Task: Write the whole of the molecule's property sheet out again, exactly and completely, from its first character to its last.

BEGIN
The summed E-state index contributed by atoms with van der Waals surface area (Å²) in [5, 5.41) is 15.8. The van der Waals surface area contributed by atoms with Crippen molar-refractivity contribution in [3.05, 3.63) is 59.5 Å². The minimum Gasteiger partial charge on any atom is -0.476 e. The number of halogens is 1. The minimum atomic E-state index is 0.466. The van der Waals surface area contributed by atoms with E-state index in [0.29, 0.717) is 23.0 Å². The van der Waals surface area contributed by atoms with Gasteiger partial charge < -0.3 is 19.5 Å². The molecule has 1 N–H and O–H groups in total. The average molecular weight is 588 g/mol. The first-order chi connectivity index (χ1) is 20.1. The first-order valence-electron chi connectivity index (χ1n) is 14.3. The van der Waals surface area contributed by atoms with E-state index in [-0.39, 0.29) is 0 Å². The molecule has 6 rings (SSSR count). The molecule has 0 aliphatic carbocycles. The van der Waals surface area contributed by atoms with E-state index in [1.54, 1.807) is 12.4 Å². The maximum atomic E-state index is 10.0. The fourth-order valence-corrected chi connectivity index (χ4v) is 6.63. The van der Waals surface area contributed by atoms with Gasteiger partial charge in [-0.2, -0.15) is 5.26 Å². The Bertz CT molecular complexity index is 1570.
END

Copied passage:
The summed E-state index contributed by atoms with van der Waals surface area (Å²) in [5, 5.41) is 15.8. The van der Waals surface area contributed by atoms with Crippen molar-refractivity contribution in [3.05, 3.63) is 59.5 Å². The minimum Gasteiger partial charge on any atom is -0.476 e. The number of halogens is 1. The minimum atomic E-state index is 0.466. The van der Waals surface area contributed by atoms with E-state index in [0.29, 0.717) is 23.0 Å². The van der Waals surface area contributed by atoms with Gasteiger partial charge < -0.3 is 19.5 Å². The molecule has 1 N–H and O–H groups in total. The average molecular weight is 588 g/mol. The first-order chi connectivity index (χ1) is 20.1. The first-order valence-electron chi connectivity index (χ1n) is 14.3. The van der Waals surface area contributed by atoms with E-state index in [-0.39, 0.29) is 0 Å². The molecule has 6 rings (SSSR count). The molecule has 0 aliphatic carbocycles. The van der Waals surface area contributed by atoms with E-state index in [1.54, 1.807) is 12.4 Å². The maximum atomic E-state index is 10.0. The fourth-order valence-corrected chi connectivity index (χ4v) is 6.63. The van der Waals surface area contributed by atoms with Gasteiger partial charge in [-0.2, -0.15) is 5.26 Å². The Bertz CT molecular complexity index is 1570.